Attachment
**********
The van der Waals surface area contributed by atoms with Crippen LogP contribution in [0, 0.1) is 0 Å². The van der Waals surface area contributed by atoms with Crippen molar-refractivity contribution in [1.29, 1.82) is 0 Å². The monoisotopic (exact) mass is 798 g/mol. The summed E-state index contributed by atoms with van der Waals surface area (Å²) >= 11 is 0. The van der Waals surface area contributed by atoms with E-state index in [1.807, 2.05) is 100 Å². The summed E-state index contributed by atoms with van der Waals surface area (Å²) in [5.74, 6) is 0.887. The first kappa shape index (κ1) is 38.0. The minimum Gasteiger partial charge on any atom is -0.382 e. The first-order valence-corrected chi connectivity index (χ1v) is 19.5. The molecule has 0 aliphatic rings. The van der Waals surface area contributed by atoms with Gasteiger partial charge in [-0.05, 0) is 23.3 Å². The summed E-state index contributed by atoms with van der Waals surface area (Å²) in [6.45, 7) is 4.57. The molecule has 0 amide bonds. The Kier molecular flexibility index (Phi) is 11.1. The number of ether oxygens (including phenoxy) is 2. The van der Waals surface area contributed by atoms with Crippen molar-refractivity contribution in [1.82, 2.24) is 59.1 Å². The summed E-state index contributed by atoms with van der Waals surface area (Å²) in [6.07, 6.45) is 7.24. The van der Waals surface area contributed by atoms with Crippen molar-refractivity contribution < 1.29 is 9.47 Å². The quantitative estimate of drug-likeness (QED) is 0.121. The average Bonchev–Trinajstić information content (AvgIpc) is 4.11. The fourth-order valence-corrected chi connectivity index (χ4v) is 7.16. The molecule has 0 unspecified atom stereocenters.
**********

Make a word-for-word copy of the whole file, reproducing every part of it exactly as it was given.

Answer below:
The van der Waals surface area contributed by atoms with Crippen LogP contribution in [0, 0.1) is 0 Å². The van der Waals surface area contributed by atoms with Crippen molar-refractivity contribution in [1.29, 1.82) is 0 Å². The monoisotopic (exact) mass is 798 g/mol. The summed E-state index contributed by atoms with van der Waals surface area (Å²) >= 11 is 0. The van der Waals surface area contributed by atoms with E-state index in [1.807, 2.05) is 100 Å². The summed E-state index contributed by atoms with van der Waals surface area (Å²) in [5.74, 6) is 0.887. The first kappa shape index (κ1) is 38.0. The minimum Gasteiger partial charge on any atom is -0.382 e. The first-order valence-corrected chi connectivity index (χ1v) is 19.5. The molecule has 0 aliphatic rings. The van der Waals surface area contributed by atoms with Gasteiger partial charge in [-0.05, 0) is 23.3 Å². The summed E-state index contributed by atoms with van der Waals surface area (Å²) in [6.45, 7) is 4.57. The molecule has 0 amide bonds. The Kier molecular flexibility index (Phi) is 11.1. The number of ether oxygens (including phenoxy) is 2. The van der Waals surface area contributed by atoms with Crippen molar-refractivity contribution in [1.82, 2.24) is 59.1 Å². The summed E-state index contributed by atoms with van der Waals surface area (Å²) in [6.07, 6.45) is 7.24. The van der Waals surface area contributed by atoms with Crippen molar-refractivity contribution < 1.29 is 9.47 Å². The quantitative estimate of drug-likeness (QED) is 0.121. The average Bonchev–Trinajstić information content (AvgIpc) is 4.11. The fourth-order valence-corrected chi connectivity index (χ4v) is 7.16. The molecule has 0 unspecified atom stereocenters.